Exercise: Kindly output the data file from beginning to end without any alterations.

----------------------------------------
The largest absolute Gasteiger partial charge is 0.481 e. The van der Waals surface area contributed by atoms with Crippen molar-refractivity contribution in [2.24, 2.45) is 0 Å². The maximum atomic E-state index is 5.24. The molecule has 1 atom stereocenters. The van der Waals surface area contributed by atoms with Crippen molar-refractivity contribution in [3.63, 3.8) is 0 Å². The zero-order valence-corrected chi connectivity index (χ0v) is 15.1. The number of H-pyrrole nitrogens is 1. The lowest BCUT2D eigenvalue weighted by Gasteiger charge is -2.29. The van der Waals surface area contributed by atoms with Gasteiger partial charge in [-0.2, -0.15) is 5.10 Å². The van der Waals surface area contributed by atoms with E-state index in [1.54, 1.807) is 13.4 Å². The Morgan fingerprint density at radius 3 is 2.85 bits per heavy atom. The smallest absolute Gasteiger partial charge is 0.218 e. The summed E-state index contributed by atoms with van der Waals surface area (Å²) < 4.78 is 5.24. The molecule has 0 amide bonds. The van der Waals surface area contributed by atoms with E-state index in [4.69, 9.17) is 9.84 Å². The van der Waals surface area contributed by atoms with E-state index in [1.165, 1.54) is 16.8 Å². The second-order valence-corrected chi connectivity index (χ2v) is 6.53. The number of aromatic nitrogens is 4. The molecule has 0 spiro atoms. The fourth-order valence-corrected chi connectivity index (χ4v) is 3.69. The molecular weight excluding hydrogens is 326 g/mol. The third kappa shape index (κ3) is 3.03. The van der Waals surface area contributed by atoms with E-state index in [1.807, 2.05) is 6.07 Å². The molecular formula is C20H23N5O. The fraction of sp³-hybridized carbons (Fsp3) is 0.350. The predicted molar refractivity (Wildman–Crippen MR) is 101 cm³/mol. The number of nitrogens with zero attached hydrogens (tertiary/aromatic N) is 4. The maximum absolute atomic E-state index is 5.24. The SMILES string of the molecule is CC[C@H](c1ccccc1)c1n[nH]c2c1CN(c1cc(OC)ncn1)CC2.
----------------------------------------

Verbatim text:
The largest absolute Gasteiger partial charge is 0.481 e. The van der Waals surface area contributed by atoms with Crippen molar-refractivity contribution in [2.24, 2.45) is 0 Å². The maximum atomic E-state index is 5.24. The molecule has 1 atom stereocenters. The van der Waals surface area contributed by atoms with Crippen molar-refractivity contribution in [3.63, 3.8) is 0 Å². The zero-order valence-corrected chi connectivity index (χ0v) is 15.1. The number of H-pyrrole nitrogens is 1. The lowest BCUT2D eigenvalue weighted by Gasteiger charge is -2.29. The van der Waals surface area contributed by atoms with Gasteiger partial charge in [-0.2, -0.15) is 5.10 Å². The van der Waals surface area contributed by atoms with E-state index in [1.54, 1.807) is 13.4 Å². The Morgan fingerprint density at radius 3 is 2.85 bits per heavy atom. The smallest absolute Gasteiger partial charge is 0.218 e. The summed E-state index contributed by atoms with van der Waals surface area (Å²) < 4.78 is 5.24. The molecule has 0 amide bonds. The van der Waals surface area contributed by atoms with E-state index in [4.69, 9.17) is 9.84 Å². The van der Waals surface area contributed by atoms with E-state index in [1.165, 1.54) is 16.8 Å². The second-order valence-corrected chi connectivity index (χ2v) is 6.53. The number of aromatic nitrogens is 4. The molecule has 0 spiro atoms. The fourth-order valence-corrected chi connectivity index (χ4v) is 3.69. The molecular weight excluding hydrogens is 326 g/mol. The third kappa shape index (κ3) is 3.03. The van der Waals surface area contributed by atoms with E-state index in [1.807, 2.05) is 6.07 Å². The molecular formula is C20H23N5O. The fraction of sp³-hybridized carbons (Fsp3) is 0.350. The predicted molar refractivity (Wildman–Crippen MR) is 101 cm³/mol. The number of nitrogens with zero attached hydrogens (tertiary/aromatic N) is 4. The maximum absolute atomic E-state index is 5.24. The SMILES string of the molecule is CC[C@H](c1ccccc1)c1n[nH]c2c1CN(c1cc(OC)ncn1)CC2.